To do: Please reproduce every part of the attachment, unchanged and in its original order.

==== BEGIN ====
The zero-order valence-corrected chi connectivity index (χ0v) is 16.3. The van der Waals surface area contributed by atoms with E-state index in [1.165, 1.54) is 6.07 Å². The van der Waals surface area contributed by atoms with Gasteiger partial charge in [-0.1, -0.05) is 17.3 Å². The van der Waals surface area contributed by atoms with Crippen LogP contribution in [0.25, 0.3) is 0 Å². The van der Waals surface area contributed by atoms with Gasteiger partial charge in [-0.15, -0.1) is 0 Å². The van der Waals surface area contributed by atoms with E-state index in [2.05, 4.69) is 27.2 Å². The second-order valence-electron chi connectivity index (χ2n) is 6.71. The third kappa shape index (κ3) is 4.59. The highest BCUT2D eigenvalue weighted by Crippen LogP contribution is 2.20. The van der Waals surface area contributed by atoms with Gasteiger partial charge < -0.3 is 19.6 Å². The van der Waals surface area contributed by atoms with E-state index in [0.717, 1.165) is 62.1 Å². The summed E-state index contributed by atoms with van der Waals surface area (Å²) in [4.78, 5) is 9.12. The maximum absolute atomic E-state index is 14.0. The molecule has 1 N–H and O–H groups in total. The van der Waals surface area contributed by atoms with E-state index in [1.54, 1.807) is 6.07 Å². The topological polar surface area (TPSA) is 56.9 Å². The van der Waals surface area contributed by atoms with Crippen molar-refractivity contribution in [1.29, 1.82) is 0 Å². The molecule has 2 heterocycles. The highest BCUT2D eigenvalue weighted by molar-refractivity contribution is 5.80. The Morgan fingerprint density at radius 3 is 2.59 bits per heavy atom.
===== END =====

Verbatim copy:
The zero-order valence-corrected chi connectivity index (χ0v) is 16.3. The van der Waals surface area contributed by atoms with E-state index in [1.165, 1.54) is 6.07 Å². The van der Waals surface area contributed by atoms with Gasteiger partial charge in [-0.1, -0.05) is 17.3 Å². The van der Waals surface area contributed by atoms with Crippen LogP contribution in [0.25, 0.3) is 0 Å². The van der Waals surface area contributed by atoms with Gasteiger partial charge in [-0.15, -0.1) is 0 Å². The van der Waals surface area contributed by atoms with E-state index in [2.05, 4.69) is 27.2 Å². The second-order valence-electron chi connectivity index (χ2n) is 6.71. The third kappa shape index (κ3) is 4.59. The highest BCUT2D eigenvalue weighted by Crippen LogP contribution is 2.20. The van der Waals surface area contributed by atoms with Gasteiger partial charge < -0.3 is 19.6 Å². The van der Waals surface area contributed by atoms with E-state index in [0.717, 1.165) is 62.1 Å². The summed E-state index contributed by atoms with van der Waals surface area (Å²) in [4.78, 5) is 9.12. The maximum absolute atomic E-state index is 14.0. The molecule has 1 N–H and O–H groups in total. The van der Waals surface area contributed by atoms with E-state index in [1.54, 1.807) is 6.07 Å². The topological polar surface area (TPSA) is 56.9 Å². The van der Waals surface area contributed by atoms with Crippen molar-refractivity contribution in [1.29, 1.82) is 0 Å². The molecule has 2 heterocycles. The highest BCUT2D eigenvalue weighted by molar-refractivity contribution is 5.80. The Morgan fingerprint density at radius 3 is 2.59 bits per heavy atom.